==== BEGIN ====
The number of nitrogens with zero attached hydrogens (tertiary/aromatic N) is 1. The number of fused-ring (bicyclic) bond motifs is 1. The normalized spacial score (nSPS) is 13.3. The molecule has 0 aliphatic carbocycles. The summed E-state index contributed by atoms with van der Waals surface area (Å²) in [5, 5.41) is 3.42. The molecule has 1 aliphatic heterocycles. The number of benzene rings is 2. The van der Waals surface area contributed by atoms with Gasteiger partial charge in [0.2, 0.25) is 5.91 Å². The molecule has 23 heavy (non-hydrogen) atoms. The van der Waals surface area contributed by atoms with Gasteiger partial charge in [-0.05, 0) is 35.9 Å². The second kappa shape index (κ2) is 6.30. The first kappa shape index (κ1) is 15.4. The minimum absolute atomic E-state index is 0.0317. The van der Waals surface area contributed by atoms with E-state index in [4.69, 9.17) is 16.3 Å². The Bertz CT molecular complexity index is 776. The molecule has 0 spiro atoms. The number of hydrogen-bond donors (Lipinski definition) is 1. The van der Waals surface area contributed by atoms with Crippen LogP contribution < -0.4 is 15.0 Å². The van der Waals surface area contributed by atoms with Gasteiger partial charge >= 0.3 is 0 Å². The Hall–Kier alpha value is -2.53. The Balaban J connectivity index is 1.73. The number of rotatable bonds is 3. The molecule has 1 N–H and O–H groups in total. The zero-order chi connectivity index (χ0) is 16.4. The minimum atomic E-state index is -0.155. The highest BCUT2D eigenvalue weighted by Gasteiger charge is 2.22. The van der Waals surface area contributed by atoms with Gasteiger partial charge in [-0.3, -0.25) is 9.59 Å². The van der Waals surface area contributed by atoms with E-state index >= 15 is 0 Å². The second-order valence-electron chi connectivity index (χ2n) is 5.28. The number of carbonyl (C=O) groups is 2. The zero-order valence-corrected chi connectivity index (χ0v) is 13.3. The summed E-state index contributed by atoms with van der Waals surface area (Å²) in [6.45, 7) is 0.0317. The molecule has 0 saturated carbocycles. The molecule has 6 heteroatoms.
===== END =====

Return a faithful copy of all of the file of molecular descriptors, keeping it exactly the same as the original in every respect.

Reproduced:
The number of nitrogens with zero attached hydrogens (tertiary/aromatic N) is 1. The number of fused-ring (bicyclic) bond motifs is 1. The normalized spacial score (nSPS) is 13.3. The molecule has 0 aliphatic carbocycles. The summed E-state index contributed by atoms with van der Waals surface area (Å²) in [5, 5.41) is 3.42. The molecule has 1 aliphatic heterocycles. The number of benzene rings is 2. The van der Waals surface area contributed by atoms with Gasteiger partial charge in [0.2, 0.25) is 5.91 Å². The molecule has 23 heavy (non-hydrogen) atoms. The van der Waals surface area contributed by atoms with Gasteiger partial charge in [-0.05, 0) is 35.9 Å². The second kappa shape index (κ2) is 6.30. The first kappa shape index (κ1) is 15.4. The minimum absolute atomic E-state index is 0.0317. The van der Waals surface area contributed by atoms with E-state index in [4.69, 9.17) is 16.3 Å². The Bertz CT molecular complexity index is 776. The molecule has 0 spiro atoms. The number of hydrogen-bond donors (Lipinski definition) is 1. The van der Waals surface area contributed by atoms with Crippen LogP contribution < -0.4 is 15.0 Å². The van der Waals surface area contributed by atoms with Gasteiger partial charge >= 0.3 is 0 Å². The Hall–Kier alpha value is -2.53. The Balaban J connectivity index is 1.73. The number of rotatable bonds is 3. The molecule has 1 N–H and O–H groups in total. The zero-order chi connectivity index (χ0) is 16.4. The minimum atomic E-state index is -0.155. The highest BCUT2D eigenvalue weighted by Gasteiger charge is 2.22. The van der Waals surface area contributed by atoms with Gasteiger partial charge in [-0.3, -0.25) is 9.59 Å². The van der Waals surface area contributed by atoms with E-state index >= 15 is 0 Å². The second-order valence-electron chi connectivity index (χ2n) is 5.28. The number of carbonyl (C=O) groups is 2. The zero-order valence-corrected chi connectivity index (χ0v) is 13.3. The summed E-state index contributed by atoms with van der Waals surface area (Å²) in [6.45, 7) is 0.0317. The molecule has 0 saturated carbocycles. The molecule has 6 heteroatoms.